Gila Woodpeckers, Tucson, Arizona.

Magnificent Hummingbird-Santa Rita Lodge, AZ

Magnificent Hummingbird, Santa Ridge Lodge, Arizona.

Cactus wren-Tucson, AZ

Cactus Wren, Tucson, Arizona.

Tri-colored Heron, Padre Island, TX

Tri-colored Heron, Padre Island, Texas.

Painted Redstart (or Whitestart), Portal AZ

And my Painted Redstart, Portal, Arizona.


Happy New Year 2018 to feathered and non-feathered friends alike.  Let’s hear it for protected habitats in the year to come.













Amazing Audubon Photos

I can only guess how the judges determined the best entries for the eighth annual Audubon Photo Awards.  Over 5,000 camera bugs from 49 states and eight Canadian provinces submitted their work, some of which has been put on display at the Smithsonian Natural Museum of Natural History in Washington, DC.

The best thing to do is just sit back and enjoy them.

From top left, above, Gentoo Penguin by Deborah Albert (overall winner), Great Gray Owl by Steve Mattheis, Carmine Bee-eater by Zachary Webster (youth), Mute Swan by Christopher Schlaf, Sandhill Cranes and Snow Geese by Karen R. Schuenenmann, and Varied Thrush by Heather Roskelley.

Work from other photographers in the best 100, above: Gary Rolinette, Carole Wiley, Brian Genge, Nancy Gaudiro (my personal favorite, a duck), Ralph Ganes, and Christ Hartzell.

John James Audubon, who had to rely on watercolor paints and paper to convey his images, would surely be marveling as much as we are.

To see more, including the stories behind the photographs, locations and types of cameras used, visit http://www.audubon.org/magazine/summer-2017/the-2017-audubon-photography-awards-winners.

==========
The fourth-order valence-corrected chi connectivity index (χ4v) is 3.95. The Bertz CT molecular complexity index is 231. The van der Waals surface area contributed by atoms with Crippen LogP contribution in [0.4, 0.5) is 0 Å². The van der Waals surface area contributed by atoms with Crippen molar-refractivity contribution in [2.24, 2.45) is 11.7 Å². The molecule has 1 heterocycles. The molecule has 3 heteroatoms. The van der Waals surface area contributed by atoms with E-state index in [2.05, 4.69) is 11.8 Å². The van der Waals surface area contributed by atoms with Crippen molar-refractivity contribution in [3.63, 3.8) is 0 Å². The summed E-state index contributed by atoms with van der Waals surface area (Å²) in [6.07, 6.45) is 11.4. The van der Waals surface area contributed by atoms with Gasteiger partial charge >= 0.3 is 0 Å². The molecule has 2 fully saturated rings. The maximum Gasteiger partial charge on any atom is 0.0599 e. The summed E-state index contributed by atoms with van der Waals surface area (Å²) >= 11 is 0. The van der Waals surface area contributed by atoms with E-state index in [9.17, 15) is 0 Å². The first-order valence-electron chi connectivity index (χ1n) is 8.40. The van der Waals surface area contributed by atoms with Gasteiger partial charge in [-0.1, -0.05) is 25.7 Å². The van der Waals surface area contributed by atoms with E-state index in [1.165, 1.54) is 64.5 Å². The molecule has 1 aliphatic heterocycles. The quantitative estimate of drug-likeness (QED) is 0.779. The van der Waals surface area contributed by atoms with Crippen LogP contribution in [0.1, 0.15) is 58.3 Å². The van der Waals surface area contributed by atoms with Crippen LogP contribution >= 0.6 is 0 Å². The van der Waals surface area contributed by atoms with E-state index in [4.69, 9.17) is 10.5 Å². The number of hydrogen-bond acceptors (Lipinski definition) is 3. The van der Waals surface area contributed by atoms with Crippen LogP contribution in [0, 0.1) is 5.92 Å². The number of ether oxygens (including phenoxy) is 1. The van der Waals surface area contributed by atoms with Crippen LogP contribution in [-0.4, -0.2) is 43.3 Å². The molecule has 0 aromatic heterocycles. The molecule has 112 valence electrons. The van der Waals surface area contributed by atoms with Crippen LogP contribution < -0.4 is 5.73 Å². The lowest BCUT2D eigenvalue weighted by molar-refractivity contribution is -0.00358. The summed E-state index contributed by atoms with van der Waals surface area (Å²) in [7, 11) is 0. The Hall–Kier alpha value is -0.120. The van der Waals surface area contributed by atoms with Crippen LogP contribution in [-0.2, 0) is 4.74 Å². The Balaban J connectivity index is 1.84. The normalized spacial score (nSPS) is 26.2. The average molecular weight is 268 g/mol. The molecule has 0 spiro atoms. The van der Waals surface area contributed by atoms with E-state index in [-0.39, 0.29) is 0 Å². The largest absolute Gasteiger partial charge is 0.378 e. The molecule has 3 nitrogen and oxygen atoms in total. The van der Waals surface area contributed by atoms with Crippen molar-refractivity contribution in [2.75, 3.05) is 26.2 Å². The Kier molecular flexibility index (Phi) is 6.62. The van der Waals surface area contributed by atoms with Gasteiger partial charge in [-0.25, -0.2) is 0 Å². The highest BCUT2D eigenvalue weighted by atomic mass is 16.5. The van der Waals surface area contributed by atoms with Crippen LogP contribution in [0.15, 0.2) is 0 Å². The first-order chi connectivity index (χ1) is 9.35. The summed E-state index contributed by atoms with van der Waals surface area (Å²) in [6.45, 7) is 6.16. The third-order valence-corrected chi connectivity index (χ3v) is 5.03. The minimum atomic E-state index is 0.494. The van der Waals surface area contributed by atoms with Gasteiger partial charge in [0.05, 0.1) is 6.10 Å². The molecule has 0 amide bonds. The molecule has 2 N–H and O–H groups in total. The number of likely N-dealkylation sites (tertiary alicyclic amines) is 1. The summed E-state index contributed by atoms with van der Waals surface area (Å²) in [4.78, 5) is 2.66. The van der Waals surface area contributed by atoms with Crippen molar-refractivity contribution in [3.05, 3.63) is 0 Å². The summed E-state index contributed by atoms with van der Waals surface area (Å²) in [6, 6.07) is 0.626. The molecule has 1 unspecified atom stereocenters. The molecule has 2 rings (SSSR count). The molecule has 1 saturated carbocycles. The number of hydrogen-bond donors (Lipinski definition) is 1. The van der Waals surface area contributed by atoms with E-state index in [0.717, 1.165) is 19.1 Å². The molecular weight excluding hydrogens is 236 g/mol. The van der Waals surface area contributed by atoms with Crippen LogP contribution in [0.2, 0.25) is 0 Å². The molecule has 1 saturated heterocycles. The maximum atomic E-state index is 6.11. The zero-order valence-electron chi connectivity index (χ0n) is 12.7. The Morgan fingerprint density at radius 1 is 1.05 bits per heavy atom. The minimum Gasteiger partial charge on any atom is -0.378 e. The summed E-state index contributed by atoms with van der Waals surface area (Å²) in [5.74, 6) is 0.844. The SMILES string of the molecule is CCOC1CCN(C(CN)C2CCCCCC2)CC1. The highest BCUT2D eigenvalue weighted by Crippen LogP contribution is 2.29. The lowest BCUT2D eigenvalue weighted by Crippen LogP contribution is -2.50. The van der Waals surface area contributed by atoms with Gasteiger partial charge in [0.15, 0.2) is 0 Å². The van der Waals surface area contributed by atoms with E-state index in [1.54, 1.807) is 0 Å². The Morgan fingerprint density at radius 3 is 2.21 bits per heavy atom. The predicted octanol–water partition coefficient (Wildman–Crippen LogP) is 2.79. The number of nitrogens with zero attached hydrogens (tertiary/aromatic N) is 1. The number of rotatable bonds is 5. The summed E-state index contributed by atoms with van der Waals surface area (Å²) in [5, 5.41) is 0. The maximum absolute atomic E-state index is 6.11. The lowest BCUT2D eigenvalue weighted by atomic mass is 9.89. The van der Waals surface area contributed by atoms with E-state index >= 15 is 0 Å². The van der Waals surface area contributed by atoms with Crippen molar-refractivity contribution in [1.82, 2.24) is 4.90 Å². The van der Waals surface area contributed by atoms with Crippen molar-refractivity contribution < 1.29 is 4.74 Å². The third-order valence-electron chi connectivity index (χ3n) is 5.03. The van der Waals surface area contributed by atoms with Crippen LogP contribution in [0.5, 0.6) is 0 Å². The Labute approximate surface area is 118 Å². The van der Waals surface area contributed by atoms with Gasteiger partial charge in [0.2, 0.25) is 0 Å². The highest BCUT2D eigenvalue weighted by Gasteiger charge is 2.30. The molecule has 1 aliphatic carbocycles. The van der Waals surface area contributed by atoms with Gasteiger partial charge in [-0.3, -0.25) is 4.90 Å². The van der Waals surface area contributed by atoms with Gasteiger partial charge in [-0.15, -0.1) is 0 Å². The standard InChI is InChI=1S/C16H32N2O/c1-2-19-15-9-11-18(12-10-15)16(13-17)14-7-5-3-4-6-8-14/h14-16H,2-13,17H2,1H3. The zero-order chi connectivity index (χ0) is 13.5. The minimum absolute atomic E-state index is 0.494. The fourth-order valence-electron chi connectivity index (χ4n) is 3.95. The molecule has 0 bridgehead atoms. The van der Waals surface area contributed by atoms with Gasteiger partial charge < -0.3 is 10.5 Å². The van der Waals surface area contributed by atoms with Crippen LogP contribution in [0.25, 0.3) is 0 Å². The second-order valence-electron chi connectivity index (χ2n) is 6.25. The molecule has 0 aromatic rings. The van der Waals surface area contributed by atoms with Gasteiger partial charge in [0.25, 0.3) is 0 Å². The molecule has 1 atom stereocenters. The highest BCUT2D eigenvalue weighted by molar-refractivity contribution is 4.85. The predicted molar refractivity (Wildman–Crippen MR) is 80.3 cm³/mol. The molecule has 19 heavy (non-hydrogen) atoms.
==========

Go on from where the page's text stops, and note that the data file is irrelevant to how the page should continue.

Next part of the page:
The Birds Have Come Back

American Goldfinch by Deborah O’Sullivan

In a letter from the 1870s, a teenaged Theodore Roosevelt wrote about the greening of spring trees and flowers, but, “above all,” he said, “the birds have come back.”

Sentiments have not changed in the years that have passed.  It is still good to hear melodic warblers and see bright finches after their winter absence, and anticipate the near arrival of the hummingbirds.


Long-billed Thrasher by Hector Astorga


Winners have been published from Audubon’s yearly photography contest — as usual they are stunning.  The top 100 may be seen on the organization’s website (out of 7,000 entries).  Although there are many exotic kinds captured by the cameras, my favorites are of the hermit thrush and cardinal.


Eastern Screech Owl by William Kleinfelder


Check it out at https://www.audubon.org/magazine/may-june-2016/the-2016-audubon-photography-awards-top-100#54

I Second That

A blogger friend recently posted these pictures under the title, “Photos I Wish I Had Taken.”  I second that.  They are incredible glimpses of the trumpeter swan overwintering in Monticello, Minnesota, taken by nature photographer Jim Radford.

trumpeter swan-Jim Radford


trumpeter swan--Jim Radford


trumpeter swan--Jim Radford

Birds Calling

I would like to share with you some recent shots from Sue, my Minnesota friend, professor of biology, and accomplished photographer.  Her blog, Back Yard Biology, may be seen at http://www.bybio.wordpress.com.

Featured Image


Sandhill Cranes-pair calling-

Sandhill Cranes

Great Blue Heron at a waterfall

Great Blue Heron (Now you see him, now you don’t!)

yellow warbler

Yellow Warbler

eastern kingbird

Eastern Kingbird (the “squawker”)


osprey at the nest


purple martin male-

Purple Martin

Great Shots

In case you haven’t seen or heard, the Audubon Society has published winners of their annual photography contest.  From top, I have pasted and copied here photos of a painted bunting by Zachary Webster, Edinburg, TX (youth award, which TR would’ve loved); black skimmers by Tim Timmis, Port Bolivia, TX; prothonotary warblers by Donald Wuori, Harleyville, SC; sandhill cranes by Jason Savage, Helena MT; and a great egret by Melissa Groo, Port Richey, FL.  Details about cameras and lenses used by the photographers, and 100 more shots may be seen at http://www.audubon.org/features/photoawards.  And while you’re at the website, consider joining Audubon.  It’s a wonderful way to be a part of preserving our birds for future generations.